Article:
Implementing flexibility strategies also has upsides for data centre operators and other large energy users. Utility and grid-sponsored DR programmes compensate them for adjusting their energy use to ease pressure on the electricity grid when supply and demand become imbalanced; valuable income to help offset rising energy costs.
Also, data centres that incorporate DR as part of their resilience strategies benefit from advanced notice of grid problems which enables them to prepare for trigger events or pre-emptively move to backup power for the duration of the grid instability. Until they start participating in DR, many data centres will have never run their generators on load, essentially never testing their own resilience. DR provides them with an invaluable opportunity to do so.
Fast frequency response
Another way that data centres can work with grid operators for their mutual benefit is through ancillary programmes, providing fast frequency response (FFR). When grid operators have a large amount of renewable energy in the mix, the system is more sensitive to sudden changes in frequency which threaten the balance of supply and demand and compromise the stability of the grid. FFR solves the problem by creating a sudden, rapid reduction in demand. Response times are less than one second in some markets and, as with other capacity market and ancillary mechanisms, businesses are rewarded financially for their contribution.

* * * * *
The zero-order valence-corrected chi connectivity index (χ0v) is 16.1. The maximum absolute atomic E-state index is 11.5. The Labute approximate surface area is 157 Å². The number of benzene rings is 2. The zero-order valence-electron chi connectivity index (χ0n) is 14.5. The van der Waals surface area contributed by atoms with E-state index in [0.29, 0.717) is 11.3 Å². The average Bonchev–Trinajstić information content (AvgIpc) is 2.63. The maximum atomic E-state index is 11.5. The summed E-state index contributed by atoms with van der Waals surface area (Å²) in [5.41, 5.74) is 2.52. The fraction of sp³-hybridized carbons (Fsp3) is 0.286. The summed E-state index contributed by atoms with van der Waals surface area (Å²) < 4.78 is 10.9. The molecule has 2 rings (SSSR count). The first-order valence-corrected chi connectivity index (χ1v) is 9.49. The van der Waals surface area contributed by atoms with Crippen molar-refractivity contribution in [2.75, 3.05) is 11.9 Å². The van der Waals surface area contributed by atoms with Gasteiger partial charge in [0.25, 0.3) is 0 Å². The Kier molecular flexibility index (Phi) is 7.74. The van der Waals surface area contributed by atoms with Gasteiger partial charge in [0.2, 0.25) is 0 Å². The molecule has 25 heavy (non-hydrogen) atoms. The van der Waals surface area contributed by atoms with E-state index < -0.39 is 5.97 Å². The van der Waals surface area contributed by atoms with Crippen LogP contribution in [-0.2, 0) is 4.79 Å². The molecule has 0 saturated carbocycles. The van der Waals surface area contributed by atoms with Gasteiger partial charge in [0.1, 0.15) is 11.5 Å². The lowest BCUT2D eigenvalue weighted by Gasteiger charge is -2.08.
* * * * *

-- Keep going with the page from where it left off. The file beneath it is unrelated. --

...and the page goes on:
Participation in FFR and DR programmes can be facilitated with an onsite battery energy storage system (BESS) or even their UPS systems. Large energy users with a BESS can switch to battery power to support grid stability when demand is high and generate revenue from the flexibility markets. Businesses looking at energy use holistically can make informed decisions about deploying a BESS which can result in lower electricity bills, improve sustainability across their supply chain and avoid disruptions to daily operations.
Holistic energy management
Planning a new data centre is undoubtedly complex, but findings such as the 2021 CRU directions for future data development in Ireland, ensure that new facility developers consider location and their relationship with the grid long before construction and operation begins.
For many organisations, energy is a major cost item and yet management of it is not a core competence. Working with a skilled energy management partner ensures that appropriate plans and technology are in place to satisfy regulatory demands now and in the future. It also helps large energy users like data centres to thrive and become good grid citizens. Expert support can help to monetise the flexibility of energy assets, reduce costs through DR and onsite energy storage and generation and implement other efficiency measures like power purchase agreements. It can also help to incorporate installation and management of electric vehicle infrastructure, utility bill management and decarbonisation road-mapping.
A data centre can develop a holistic energy strategy that contributes to grid stability and emissions reductions targets while improving resiliency and risk management, especially with respect to compliance and market exposure. By creating a more sustainable energy ecosystem for energy companies, grid operators and data centres alike, all parties can build value together in a sustainable way.Click below to share this article